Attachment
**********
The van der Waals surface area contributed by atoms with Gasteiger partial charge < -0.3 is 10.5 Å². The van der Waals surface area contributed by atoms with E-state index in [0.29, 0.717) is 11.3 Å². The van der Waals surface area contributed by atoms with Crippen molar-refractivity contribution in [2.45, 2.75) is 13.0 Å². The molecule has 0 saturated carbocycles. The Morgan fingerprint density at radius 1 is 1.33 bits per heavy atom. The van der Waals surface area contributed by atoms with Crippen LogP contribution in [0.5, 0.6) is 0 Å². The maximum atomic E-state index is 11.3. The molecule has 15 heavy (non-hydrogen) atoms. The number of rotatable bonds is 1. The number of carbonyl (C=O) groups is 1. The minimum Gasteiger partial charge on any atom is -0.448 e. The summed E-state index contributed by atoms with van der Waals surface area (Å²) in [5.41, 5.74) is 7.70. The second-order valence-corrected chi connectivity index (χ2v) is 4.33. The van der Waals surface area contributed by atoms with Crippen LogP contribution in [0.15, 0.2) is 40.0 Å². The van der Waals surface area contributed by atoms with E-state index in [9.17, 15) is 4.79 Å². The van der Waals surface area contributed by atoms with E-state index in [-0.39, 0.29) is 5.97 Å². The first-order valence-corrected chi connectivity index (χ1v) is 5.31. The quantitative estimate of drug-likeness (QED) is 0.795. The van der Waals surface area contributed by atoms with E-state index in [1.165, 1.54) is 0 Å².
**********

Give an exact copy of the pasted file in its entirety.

The van der Waals surface area contributed by atoms with Gasteiger partial charge < -0.3 is 10.5 Å². The van der Waals surface area contributed by atoms with E-state index in [0.29, 0.717) is 11.3 Å². The van der Waals surface area contributed by atoms with Crippen molar-refractivity contribution in [2.45, 2.75) is 13.0 Å². The molecule has 0 saturated carbocycles. The Morgan fingerprint density at radius 1 is 1.33 bits per heavy atom. The van der Waals surface area contributed by atoms with Crippen LogP contribution in [0.5, 0.6) is 0 Å². The maximum atomic E-state index is 11.3. The molecule has 15 heavy (non-hydrogen) atoms. The number of rotatable bonds is 1. The number of carbonyl (C=O) groups is 1. The minimum Gasteiger partial charge on any atom is -0.448 e. The summed E-state index contributed by atoms with van der Waals surface area (Å²) in [5.41, 5.74) is 7.70. The second-order valence-corrected chi connectivity index (χ2v) is 4.33. The van der Waals surface area contributed by atoms with Crippen LogP contribution in [0.15, 0.2) is 40.0 Å². The van der Waals surface area contributed by atoms with E-state index in [9.17, 15) is 4.79 Å². The van der Waals surface area contributed by atoms with E-state index in [-0.39, 0.29) is 5.97 Å². The first-order valence-corrected chi connectivity index (χ1v) is 5.31. The quantitative estimate of drug-likeness (QED) is 0.795. The van der Waals surface area contributed by atoms with E-state index in [1.165, 1.54) is 0 Å².